Fulfinum Mirine

Omišalj, Croatia

The Fulfinum Mirine basilica has been preserved up to the roof level. It is the only preserved sacral building of this type not only on the island of Krk, but on the entire Croatian Littoral.

The construction of this church on the remains of the Roman town of Fulfinum marked the beginning of a new Christian town. However, its secrets are yet to be discovered by experts. Local tradition associates this church with the Glagolitic Benedictine abbey of St Nicholas, which was abandoned in the 15th century and relocated closer to Omišalj.

In its original construction phase, this impressive single-nave church had an entrance area in the front (called the narthex or vestibule), a porch on its south side, and two smaller side rooms which could be defined as early examples of a sacristy and which were connected to the wall of the presbytery. The presbytery itself has a simple layout: its rear is flat and features a freestanding bench for the clergy. In front of the bench there is part of the presbytery enclosed with an altar balustrade with a cross-shaped altar tomb at its centre. The entrance area contains a sarcophagus dug into solid rock and covered with mortar. A privileged tomb with two deceased was later placed alongside the sarcophagus. It has been dated to the period between the 7th and 8th century.

The atrium at the south porch, which also features several privileged tombs, was probably added at the same time. Over the centuries that followed, this community developed into a well-organised religious community that eventually took on the teachings of St. Benedictine, as suggested by later sources that mention the Abbey of St. Nicholas at the foot of Omišalj. Inside this monastery complex, on the eastern side of the church which also underwent changes in its interior, there are smaller spaces of a memorial and commercial character.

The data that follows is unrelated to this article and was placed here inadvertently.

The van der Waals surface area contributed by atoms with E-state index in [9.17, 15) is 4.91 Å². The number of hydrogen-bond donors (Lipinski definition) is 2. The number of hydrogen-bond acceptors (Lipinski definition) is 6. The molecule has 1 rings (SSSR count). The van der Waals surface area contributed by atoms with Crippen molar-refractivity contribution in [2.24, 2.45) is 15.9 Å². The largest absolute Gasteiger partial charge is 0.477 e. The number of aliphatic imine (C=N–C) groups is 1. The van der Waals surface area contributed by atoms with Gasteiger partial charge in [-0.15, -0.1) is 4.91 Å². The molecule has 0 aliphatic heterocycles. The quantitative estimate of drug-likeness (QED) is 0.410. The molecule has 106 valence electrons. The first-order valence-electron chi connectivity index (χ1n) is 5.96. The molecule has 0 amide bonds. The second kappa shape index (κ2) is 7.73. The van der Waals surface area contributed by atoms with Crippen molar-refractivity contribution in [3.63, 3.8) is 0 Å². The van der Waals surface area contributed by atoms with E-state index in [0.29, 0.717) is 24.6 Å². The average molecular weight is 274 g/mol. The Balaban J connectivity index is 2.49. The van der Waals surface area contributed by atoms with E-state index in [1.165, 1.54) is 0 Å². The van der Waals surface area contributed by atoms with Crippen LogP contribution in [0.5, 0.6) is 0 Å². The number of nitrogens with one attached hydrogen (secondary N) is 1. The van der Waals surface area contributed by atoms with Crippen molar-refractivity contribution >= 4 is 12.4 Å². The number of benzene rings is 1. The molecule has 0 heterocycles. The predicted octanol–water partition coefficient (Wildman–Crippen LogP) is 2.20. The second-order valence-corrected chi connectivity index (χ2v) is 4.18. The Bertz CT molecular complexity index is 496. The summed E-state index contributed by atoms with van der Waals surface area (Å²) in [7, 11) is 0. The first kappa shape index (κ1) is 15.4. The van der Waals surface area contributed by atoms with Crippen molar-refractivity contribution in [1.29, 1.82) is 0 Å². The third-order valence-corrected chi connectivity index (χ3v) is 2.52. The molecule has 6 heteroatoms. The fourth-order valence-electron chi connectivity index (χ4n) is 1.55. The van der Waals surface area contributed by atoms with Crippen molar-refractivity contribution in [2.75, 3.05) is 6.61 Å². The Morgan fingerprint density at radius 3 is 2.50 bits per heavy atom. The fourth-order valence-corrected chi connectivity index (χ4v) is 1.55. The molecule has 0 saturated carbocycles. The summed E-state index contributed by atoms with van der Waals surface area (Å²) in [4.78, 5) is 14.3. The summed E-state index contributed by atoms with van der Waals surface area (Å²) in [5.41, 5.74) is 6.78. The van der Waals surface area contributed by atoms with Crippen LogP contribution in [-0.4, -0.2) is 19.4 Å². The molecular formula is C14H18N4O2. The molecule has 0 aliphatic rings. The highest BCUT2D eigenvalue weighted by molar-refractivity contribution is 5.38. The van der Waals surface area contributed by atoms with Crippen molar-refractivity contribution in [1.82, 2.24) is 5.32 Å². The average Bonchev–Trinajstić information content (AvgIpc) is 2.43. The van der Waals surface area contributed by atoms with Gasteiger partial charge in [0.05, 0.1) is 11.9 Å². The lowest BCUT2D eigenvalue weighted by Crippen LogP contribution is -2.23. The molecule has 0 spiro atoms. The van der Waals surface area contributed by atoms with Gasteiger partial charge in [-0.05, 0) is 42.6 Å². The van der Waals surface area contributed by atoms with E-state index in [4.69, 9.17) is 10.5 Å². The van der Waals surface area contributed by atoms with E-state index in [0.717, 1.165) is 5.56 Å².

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Founded: 7th century
Category: Prehistoric and archaeological sites in Croatia

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4.3/5 (based on Google user reviews)

User Reviews

Gus Godd (2 years ago)
Perfect spot for history lovers. Calm walk among the ruins with the sea sound.
Mario Franić (3 years ago)
Historic site basically on the beach. Worth to check it out.
Elena Cindric (3 years ago)
Beautiful Roman ruin, great place for romantic wedding. Be sure to visit in june on antic festival.
Marko Dilberovic (3 years ago)
A really well preserved place at the seaside. You can imagine yourself being in that era. Unfortunately, we visited in the middle of the day and it wasn't open. Still a nice piece of history.
Andrej Sepcic (3 years ago)
During the day, calm and peaceful place to have a swim and imagine how roman legionares in pension enjoyed their lives. And during the night an enchanting place, especially when a concert or gastronomical even is held. Go, see, and breathe history
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The Walled City of Jajce is a medieval fortified nucleus of Jajce in Bosnia and Herzegovina, with citadel high above town on top of pyramidal-shaped steep hill, enclosed with approximately 1,300 metres long defensive walls,. It is one of the best preserved fortified capitals of the Bosnian Kingdom, the last stronghold before the kingdom dissolved under the pressure of military advancement at the onset of Ottoman Empire takeover.

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The first reference to the name of Jajce in written sources is from the year 1396, but the fortress had already existed by then. Jajce was the residence of the last Bosnian king Stjepan Tomasevic; the Ottomans besieged the town and executed him, but held it only for six months, before the Hungarian King Matthias Corvinus seized it at the siege of Jajce and established the Banovina of Jajce.

Skenderbeg Mihajlović besieged Jajce in 1501, but without success because he was defeated by Ivaniš Korvin assisted by Zrinski, Frankopan, Karlović and Cubor.

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